Our candidates are on a worldwide mission to analyze, understand and discover the richness of energy and environment activities. Like all GDF SUEZ employees, they are committed to responsible energy.
currently in France
currently in France
Avoiding Greenhouse gas emissions : 2 projects of GDF SUEZ Latin America
You liked our video “Cap and Trade Mechanism for dummies” but you are wondering what happens in the field ? Here is the answer !
In the previous article, we told you about the Kyoto Protocol, carbon credits, Clean Developement Mechanism and so on in a theoretical way. But in the field, what is the reality ?
GDF SUEZ is committed to supplying the growing energy demands of the countries and people in the Latin American continent. This commitment also concerns, where it is possible, the generation of this energy based on clean energy resources that avoid GHG emissions. Such projects are being developed in Brasil, Costa Rica, Peru, Chile and Panama, but we have decided to focus on two projects that we could actually visit.
In Lages (south of Brazil) GDF SUEZ built a biomass power plant that utilizes the waste of the regional wood industry. Before the project was built, the wood waste was simply dumped into landfills and its decomposition and moldering generated methane, a strong GHG. Now with the project not only the methane emissions are stopped, but also the residues are converted into renewable energy. This is an ideal example to show how an environmental problem can be converted into a contribution for sustainable development.
The project was the first of its kind to obtain carbon credits in Brazil and recently it even won the second position in the United Nations photo contest: http://cdm.unfccc.int/contest/10/winpc10.html. The photo shows how the ash generated by the Power Plant is used as fertilizer to grow vegetables in an educational program to teach children about the life cycle of plants.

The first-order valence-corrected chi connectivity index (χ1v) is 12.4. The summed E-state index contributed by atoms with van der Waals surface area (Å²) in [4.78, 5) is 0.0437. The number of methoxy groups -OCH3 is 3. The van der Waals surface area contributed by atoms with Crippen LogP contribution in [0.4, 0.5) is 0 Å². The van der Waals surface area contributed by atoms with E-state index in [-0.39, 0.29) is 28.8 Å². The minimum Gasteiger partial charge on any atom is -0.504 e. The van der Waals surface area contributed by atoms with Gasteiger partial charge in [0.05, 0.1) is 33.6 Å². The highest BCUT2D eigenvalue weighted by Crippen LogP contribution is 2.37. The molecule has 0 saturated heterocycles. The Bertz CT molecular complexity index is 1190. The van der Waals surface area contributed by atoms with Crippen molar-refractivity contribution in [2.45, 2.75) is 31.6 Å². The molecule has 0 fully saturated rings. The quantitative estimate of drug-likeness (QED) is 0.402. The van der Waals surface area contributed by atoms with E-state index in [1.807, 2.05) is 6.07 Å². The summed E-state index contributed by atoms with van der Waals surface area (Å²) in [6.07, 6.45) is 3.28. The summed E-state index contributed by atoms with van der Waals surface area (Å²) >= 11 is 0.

In the North of Chile, municipality of Ovalle, GDF SUEZ has developed the Monte Redondo Wind Farm with a generation capacity of 38 MW as part of its strategy to expand non conventional renewable energy’s generation capacities. In fact the project is the second Wind Farm to start operation in Chile. The plant was inaugurated in December 2009 and has already obtained a positive validation report according to the CDM. The project is very important to increase the participation of renewable energy in Chile and to improve the infrastructure and technical capabilities for the development of further wind parks. In the meantime, the project was already extended by another 10 MW and now is capable to generate clean energy for about 74 thousand households.
Here is the video we published after our visit of the wind farm :
For further information about the project you may also visit: http://www.eolicamonteredondo.cl/
A very long process
As mentioned in the previous article, it is very important that all emission reductions generated are material and verifiable. To assure this important objective, the process to obtain carbon credits is very long because you have to prove to the CDM Executive Board, which has been established by the United Nations Framework Convention On Climate Change (UNFCCC) that your project fulfills all the required conditions. Though this is important, the process is also very complicated and it can take two years or more to obtain registration status. To have an idea of all the administrative parts, just have a quick look at this link that gathers the Lages Methane Avoidance Project documents. http://cdm.unfccc.int/Projects/DB/DNV-CUK1140180495.84
We would like to conclude by thanking Philipp Hauser for having given to us a part of his time in order to introduce the world of carbon credits. We wish him and his team a lot of success!